Often it is not the offending phenomenon itself but its defense that proves most revealing. Intent is claimed to be the sole measure of racism and, conveniently, intent is in the eye of the doer. In 2015, Dutch media professionals (overwhelmingly white) saw fit to print the n-word in the headline of a review of Ta-Nehisi Coates’s Between the World and Me and two other books. When The Washington Post’s Karen Attiah published a critical story, the NRC Handelsblad, a prestigious major daily, expressed muted regret about the headline’s effect on English-speaking readers but insisted nonetheless that the intended Dutch audience would not have been offended. Since the Netherlands fashioned itself as a progressive gidsland or “guide country” after the 1960s, with Amsterdam championed as “the world’s most liberal city,” racism is declared to be a distant relic of the past, or confined to such backwaters as the United States.
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“Race is done elsewhere—in the United States, in South Africa, in Britain—but not here,” the eminent Dutch scholar Gloria Wekker writes of the predominant Dutch worldview. White Innocence explains why white Dutch people seem unable to grasp the racism of Zwarte Piet: Assured of their own social progressivism, they can a priori think and therefore do no wrong. Having left its own historical involvement in European slavery and colonialism in the past—all too easily—the Netherlands claimed the mantle of a small but enlightened, internationally oriented nation-state after World War II. Through international institutions, human-rights organizations, and a liberal immigration policy, the Dutch believed themselves to have transcended racism. To raise claims about racism is taken as not only an affront to the accused but also an act of moral arrogance and cultural failure to assimilate on the part of the accuser.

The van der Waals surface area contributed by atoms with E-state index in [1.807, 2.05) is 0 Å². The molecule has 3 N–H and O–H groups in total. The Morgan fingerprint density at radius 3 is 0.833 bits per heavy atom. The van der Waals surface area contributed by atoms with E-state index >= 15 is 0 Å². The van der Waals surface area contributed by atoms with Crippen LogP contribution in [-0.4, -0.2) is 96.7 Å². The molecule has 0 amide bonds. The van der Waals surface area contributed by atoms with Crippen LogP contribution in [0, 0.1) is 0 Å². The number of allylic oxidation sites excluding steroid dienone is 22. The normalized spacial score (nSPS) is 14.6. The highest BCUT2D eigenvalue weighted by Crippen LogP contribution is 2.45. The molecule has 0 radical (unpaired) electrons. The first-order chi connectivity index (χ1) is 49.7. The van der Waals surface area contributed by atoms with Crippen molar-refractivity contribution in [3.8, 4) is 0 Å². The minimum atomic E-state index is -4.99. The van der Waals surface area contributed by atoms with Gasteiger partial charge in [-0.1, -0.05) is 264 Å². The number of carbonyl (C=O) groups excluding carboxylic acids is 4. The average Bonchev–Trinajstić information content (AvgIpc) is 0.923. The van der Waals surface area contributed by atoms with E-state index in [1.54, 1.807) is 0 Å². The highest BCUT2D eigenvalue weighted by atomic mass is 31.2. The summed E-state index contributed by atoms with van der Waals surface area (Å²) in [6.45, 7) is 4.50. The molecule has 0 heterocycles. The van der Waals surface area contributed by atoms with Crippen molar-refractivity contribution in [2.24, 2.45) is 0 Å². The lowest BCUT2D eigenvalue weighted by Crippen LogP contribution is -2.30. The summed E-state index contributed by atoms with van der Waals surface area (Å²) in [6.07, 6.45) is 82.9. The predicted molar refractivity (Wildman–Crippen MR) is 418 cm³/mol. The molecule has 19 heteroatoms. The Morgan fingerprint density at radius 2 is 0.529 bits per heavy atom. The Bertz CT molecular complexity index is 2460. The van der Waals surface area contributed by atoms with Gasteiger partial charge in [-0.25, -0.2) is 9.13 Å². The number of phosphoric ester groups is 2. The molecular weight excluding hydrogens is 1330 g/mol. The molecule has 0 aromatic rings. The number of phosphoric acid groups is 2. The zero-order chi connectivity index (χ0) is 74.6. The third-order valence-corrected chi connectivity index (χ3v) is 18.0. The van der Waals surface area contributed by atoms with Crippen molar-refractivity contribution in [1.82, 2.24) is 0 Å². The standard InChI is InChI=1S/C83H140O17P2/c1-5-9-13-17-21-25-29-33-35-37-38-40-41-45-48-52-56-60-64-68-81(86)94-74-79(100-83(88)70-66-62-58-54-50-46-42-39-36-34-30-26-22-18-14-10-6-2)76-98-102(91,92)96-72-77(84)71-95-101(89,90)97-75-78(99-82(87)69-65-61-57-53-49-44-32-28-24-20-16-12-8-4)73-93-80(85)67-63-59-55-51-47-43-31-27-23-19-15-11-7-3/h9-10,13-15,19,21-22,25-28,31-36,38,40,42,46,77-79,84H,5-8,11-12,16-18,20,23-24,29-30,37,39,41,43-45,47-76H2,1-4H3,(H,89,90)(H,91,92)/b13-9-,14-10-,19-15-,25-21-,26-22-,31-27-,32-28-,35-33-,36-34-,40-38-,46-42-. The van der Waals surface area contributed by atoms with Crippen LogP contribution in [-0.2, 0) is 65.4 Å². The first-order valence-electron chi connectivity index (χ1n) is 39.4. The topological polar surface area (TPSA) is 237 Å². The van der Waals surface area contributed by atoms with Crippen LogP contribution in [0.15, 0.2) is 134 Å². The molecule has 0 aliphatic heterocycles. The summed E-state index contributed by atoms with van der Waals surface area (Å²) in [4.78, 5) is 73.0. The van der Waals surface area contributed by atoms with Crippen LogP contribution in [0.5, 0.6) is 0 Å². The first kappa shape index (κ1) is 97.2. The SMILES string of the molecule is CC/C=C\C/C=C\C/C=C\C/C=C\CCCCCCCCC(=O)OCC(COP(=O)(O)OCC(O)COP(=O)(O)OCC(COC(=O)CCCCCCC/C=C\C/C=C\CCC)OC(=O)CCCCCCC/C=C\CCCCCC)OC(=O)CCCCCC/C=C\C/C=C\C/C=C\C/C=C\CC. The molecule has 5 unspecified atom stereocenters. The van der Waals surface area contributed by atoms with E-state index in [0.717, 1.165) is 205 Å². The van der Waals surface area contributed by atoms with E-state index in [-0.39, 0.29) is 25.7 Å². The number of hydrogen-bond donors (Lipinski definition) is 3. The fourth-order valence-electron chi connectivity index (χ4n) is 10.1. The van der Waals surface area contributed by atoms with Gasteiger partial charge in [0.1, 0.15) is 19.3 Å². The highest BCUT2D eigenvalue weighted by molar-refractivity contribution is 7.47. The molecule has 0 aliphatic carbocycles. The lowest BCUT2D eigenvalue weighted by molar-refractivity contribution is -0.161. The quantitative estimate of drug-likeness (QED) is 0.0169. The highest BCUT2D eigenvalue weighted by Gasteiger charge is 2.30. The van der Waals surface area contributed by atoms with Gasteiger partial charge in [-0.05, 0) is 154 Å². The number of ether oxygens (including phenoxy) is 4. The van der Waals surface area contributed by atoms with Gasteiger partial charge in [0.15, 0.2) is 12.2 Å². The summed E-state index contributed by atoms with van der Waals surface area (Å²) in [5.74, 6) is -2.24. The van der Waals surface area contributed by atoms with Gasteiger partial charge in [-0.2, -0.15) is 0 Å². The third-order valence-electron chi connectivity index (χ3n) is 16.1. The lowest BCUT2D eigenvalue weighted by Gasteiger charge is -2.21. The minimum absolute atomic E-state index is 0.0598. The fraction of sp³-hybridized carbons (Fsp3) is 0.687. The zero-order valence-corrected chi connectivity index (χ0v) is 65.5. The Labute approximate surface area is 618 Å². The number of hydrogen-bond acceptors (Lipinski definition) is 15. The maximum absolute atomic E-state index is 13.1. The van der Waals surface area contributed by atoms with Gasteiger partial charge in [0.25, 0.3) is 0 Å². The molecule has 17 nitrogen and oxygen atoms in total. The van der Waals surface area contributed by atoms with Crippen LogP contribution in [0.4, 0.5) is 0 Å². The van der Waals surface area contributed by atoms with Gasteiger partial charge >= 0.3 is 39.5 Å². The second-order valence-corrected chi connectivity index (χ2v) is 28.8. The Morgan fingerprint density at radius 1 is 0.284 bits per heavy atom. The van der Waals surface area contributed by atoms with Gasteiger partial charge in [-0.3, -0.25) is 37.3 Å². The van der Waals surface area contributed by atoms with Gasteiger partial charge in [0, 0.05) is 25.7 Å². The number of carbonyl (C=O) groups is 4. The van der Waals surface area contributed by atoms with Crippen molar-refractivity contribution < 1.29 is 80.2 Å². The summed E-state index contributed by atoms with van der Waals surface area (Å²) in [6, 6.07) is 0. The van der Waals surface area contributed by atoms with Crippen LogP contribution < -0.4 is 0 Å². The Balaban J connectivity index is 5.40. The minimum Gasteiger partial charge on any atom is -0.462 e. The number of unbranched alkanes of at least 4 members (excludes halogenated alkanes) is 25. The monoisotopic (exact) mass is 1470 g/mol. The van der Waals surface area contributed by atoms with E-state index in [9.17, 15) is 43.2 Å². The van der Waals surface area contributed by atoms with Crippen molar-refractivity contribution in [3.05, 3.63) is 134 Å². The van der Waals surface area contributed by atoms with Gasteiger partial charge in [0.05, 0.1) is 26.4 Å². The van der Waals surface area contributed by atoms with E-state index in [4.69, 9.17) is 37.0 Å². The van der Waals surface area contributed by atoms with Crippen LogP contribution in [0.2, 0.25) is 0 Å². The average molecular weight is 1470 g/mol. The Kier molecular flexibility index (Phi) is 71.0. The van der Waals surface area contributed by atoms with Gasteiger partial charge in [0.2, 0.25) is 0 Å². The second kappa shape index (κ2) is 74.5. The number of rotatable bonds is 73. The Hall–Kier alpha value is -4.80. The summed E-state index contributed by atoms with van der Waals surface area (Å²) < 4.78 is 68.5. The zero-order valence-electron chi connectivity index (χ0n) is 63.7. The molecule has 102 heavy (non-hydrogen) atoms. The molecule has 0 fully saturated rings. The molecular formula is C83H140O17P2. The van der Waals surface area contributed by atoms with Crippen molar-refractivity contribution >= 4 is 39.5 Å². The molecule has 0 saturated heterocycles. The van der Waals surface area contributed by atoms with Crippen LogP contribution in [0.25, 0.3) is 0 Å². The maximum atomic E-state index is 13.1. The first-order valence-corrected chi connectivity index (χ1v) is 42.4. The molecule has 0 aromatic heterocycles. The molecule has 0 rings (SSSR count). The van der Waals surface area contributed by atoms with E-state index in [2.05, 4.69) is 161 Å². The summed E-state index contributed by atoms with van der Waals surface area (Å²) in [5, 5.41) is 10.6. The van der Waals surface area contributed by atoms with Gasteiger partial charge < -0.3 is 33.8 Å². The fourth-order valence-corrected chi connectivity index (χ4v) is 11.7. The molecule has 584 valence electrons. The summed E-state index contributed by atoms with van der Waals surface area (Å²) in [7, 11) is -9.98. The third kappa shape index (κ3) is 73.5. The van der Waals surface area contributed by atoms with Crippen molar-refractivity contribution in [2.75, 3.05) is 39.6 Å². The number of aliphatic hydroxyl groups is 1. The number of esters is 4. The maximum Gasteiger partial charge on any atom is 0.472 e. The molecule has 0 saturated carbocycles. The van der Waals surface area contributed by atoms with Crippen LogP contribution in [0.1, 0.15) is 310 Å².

Wekker, who is professor emeritus of gender studies at Utrecht University, spent her career observing such behaviors and the psychocultural patterns of their rationalization. Born in the Surinamese capital of Paramaribo in 1950 and arriving in Amsterdam with her family in 1951, Wekker experienced the self-confident paternalism of the post-WWII welfare state and everyday racism firsthand. Before her doctoral training in anthropology at UCLA, she worked in what was in the 1980s called “ethnic minority affairs.” Both government policy and academic circles provided a wealth of personal experiences that she approaches here with cutting irony: white men assuming her to be service staff at professional conferences, for example.